Columbia, S.C., Oct. 1, 2004 - South Carolina Electric & Gas Company (SCE&G), principal subsidiary of SCANA Corporation (NYSE:SCG), has filed a request with the Public Service Commission of South Carolina (PSC) for an adjustment in the "cost of gas" component of its rates. If approved, natural gas rates would increase by approximately 2.5 percent.
For residential customers using 100 therms of natural gas during the winter, the bill would increase $2.70 from $118.41 to $121.11. The hearing before the commission is scheduled for Oct. 21.
"SCE&G's costs to purchase and transport natural gas is a direct pass through to the company's customers. As a regulated utility, SCE&G cannot and does not make a profit on this portion of its rates," said Marty Phalen, vice president of gas operations. "Approximately 70 percent of SCE&G's rates are determined by costs the company incurs to purchase gas on the wholesale market and to transport that gas into South Carolina."
As a regulated utility, SCE&G's natural gas purchasing practices are reviewed annually by the PSC. The company is allowed to fully recover - through the rates paid by its customers - the price the company pays for prudently incurred natural gas costs.
SCE&G is a local distribution company (LDC), which means the company does not drill for natural gas. Instead, SCE&G buys its natural gas supplies on the wholesale market from companies such as BP/Amoco, Chevron, Shell and Texaco. Therefore, when natural gas prices on the wholesale market fluctuate dramatically, SCE&G, like other LDC's throughout the country, is impacted.
Phalen said increased prices on the wholesale natural gas market are expected to have an impact on SCE&G's rates heading into the winter months.
"Several factors are currently driving wholesale costs upward," he said. "The recent path of Hurricane Ivan through the Gulf of Mexico affected overall production and transportation of gas, causing price volatility in the crude oil market. And, forecasts for a colder than normal winter throughout the country will impact supply and demand."
Weather is always a significant factor in determining energy costs, he added. An extremely cold winter can increase energy bills even when rates remain constant. Also, with increased usage, storage inventories become depleted, which results in increased prices at the wellhead and potentially higher rates for local distribution companies such as SCE&G.
SCE&G provides natural gas service to approximately 279,000 customers in 34 counties in South Carolina.
SCANA Corp., a Fortune 500 company headquartered in Columbia, S.C., is an energy-based holding company principally engaged, through subsidiaries, in electric and natural gas utility operations, telecommunications and other energy-related businesses. The company serves more than 577,000 electric customers in South Carolina and approximately one million natural gas customers in South Carolina, North Carolina and Georgia. Information about SCANA and its businesses is available on the Company's Web site at www.scana.com.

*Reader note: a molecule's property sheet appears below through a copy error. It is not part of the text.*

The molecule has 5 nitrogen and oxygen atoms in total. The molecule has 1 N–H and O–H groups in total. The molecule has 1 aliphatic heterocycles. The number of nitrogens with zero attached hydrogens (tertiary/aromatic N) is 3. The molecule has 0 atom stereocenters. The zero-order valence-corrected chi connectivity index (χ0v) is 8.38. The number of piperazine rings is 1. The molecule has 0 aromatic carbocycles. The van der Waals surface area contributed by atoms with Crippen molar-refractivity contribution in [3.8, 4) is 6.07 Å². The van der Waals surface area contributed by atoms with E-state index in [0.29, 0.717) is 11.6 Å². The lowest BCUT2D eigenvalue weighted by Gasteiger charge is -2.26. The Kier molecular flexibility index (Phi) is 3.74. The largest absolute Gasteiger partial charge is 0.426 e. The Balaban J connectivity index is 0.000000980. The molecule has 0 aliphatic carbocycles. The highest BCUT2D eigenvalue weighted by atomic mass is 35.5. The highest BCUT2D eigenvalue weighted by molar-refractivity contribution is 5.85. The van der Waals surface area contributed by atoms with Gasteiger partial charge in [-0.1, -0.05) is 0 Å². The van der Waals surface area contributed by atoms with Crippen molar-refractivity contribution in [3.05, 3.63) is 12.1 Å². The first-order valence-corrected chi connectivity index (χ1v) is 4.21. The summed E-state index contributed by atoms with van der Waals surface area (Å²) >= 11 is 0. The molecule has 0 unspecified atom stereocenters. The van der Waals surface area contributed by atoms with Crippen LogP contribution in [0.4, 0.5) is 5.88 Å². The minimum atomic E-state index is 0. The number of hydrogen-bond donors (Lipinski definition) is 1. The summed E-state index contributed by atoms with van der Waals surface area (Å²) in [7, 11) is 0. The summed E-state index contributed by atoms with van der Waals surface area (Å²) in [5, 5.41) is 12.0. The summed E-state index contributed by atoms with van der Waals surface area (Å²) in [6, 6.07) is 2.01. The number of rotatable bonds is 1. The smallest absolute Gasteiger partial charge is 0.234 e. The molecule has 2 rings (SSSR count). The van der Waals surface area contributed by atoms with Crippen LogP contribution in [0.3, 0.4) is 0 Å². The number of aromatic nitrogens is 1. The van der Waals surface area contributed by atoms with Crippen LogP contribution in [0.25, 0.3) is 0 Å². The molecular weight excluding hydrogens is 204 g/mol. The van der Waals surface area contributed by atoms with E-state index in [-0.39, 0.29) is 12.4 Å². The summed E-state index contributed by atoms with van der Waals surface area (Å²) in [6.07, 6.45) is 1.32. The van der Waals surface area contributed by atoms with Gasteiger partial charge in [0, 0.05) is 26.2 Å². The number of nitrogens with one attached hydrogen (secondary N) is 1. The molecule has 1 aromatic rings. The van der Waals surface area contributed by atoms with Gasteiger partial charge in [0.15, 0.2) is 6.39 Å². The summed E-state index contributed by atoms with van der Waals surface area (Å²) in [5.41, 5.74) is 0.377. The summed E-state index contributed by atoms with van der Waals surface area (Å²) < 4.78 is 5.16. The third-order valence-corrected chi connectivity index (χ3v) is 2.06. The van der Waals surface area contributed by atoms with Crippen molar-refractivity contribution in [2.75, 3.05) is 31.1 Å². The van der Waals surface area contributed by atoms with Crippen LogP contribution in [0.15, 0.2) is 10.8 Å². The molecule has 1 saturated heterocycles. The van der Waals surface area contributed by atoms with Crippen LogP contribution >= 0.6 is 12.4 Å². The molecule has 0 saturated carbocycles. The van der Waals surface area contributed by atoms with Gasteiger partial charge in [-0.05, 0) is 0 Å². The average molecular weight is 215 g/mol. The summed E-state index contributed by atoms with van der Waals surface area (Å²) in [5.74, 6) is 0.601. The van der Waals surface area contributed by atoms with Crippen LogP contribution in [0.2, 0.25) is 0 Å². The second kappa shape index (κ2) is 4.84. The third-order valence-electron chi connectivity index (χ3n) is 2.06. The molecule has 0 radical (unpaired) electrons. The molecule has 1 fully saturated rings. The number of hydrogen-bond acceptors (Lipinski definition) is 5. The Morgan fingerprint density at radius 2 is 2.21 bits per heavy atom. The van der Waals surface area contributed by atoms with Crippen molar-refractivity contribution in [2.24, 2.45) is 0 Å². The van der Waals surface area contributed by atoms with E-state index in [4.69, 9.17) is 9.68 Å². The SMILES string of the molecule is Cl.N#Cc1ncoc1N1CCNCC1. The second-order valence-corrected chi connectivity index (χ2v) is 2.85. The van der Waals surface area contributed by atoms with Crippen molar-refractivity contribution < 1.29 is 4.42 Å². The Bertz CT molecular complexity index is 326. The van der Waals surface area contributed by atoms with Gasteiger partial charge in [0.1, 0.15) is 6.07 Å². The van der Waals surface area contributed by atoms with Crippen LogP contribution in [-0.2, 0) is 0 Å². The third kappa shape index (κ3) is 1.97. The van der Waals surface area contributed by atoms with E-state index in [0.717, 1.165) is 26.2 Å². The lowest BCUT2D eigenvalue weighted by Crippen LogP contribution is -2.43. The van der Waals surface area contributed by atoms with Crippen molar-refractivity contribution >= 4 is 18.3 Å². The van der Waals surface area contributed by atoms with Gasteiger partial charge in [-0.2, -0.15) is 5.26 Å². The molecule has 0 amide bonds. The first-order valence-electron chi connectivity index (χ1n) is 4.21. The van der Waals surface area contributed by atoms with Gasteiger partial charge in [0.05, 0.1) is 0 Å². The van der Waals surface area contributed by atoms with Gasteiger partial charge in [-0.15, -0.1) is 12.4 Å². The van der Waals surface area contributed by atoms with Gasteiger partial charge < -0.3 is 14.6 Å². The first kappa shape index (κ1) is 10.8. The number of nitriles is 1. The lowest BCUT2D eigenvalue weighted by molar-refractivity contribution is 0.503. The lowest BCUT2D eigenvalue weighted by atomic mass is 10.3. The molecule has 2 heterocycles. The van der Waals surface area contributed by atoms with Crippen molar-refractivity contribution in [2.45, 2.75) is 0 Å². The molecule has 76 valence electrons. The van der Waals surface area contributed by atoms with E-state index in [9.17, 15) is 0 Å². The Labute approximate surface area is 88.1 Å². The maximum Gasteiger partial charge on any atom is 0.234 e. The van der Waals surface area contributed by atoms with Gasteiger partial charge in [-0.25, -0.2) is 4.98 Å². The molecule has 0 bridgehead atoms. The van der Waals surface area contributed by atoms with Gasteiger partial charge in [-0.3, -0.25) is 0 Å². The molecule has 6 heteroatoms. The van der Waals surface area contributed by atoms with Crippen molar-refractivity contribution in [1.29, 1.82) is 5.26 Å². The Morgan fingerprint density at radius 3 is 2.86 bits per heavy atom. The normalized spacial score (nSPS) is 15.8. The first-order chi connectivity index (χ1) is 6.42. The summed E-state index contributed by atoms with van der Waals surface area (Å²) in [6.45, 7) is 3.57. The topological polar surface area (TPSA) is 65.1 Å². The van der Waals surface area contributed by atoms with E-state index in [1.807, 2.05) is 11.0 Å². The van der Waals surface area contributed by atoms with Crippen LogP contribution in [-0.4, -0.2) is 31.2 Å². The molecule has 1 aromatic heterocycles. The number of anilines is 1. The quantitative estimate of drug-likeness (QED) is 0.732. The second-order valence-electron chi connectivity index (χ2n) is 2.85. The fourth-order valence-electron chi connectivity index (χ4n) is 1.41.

SAFE HARBOR STATEMENT
This press release includes forward-looking statements within the meaning of Section 27A of the Securities Act of 1933, as amended, and Section 21E of the Securities Exchange Act of 1934, as amended. Those statements include statements regarding the intent, belief or current expectations of the Company and its management. Although SCANA Corporation believes that its expectations are based on reasonable assumptions, it can give no assurance that its goals will be achieved. Readers are cautioned that any such forward-looking statements are not guarantees of future performance and involve a number of risks and uncertainties, and that actual results could differ materially from those indicated by such forward-looking statements. Important factors that could cause actual results to differ materially from those indicated by such forward-looking statements include, but are not limited to, the following: (1) that the information is of a preliminary nature and may be subject to further and/or continuing review and adjustment, (2) regulatory actions or changes in the utility and non-utility regulatory environment, (3) changes in the economy, especially in areas served by the Company's subsidiaries, (4) the impact of competition from other energy suppliers, including competition from alternate fuels in industrial interruptible markets, (5) growth opportunities for the Company's regulated and diversified subsidiaries, (6) the results of financing efforts, (7) changes in the Company's accounting policies, (8) weather conditions, especially in areas served by the Company's subsidiaries, (9) performance of and marketability of the Company's investments in telecommunications companies, (10) performance of the Company's pension plan assets, (11) inflation, (12) changes in environmental regulations, (13) volatility in commodity natural gas markets and (14) the other risks and uncertainties described from time to time in the Company's periodic reports filed with the Securities and Exchange Commission. The Company disclaims any obligation to update any forward-looking statements.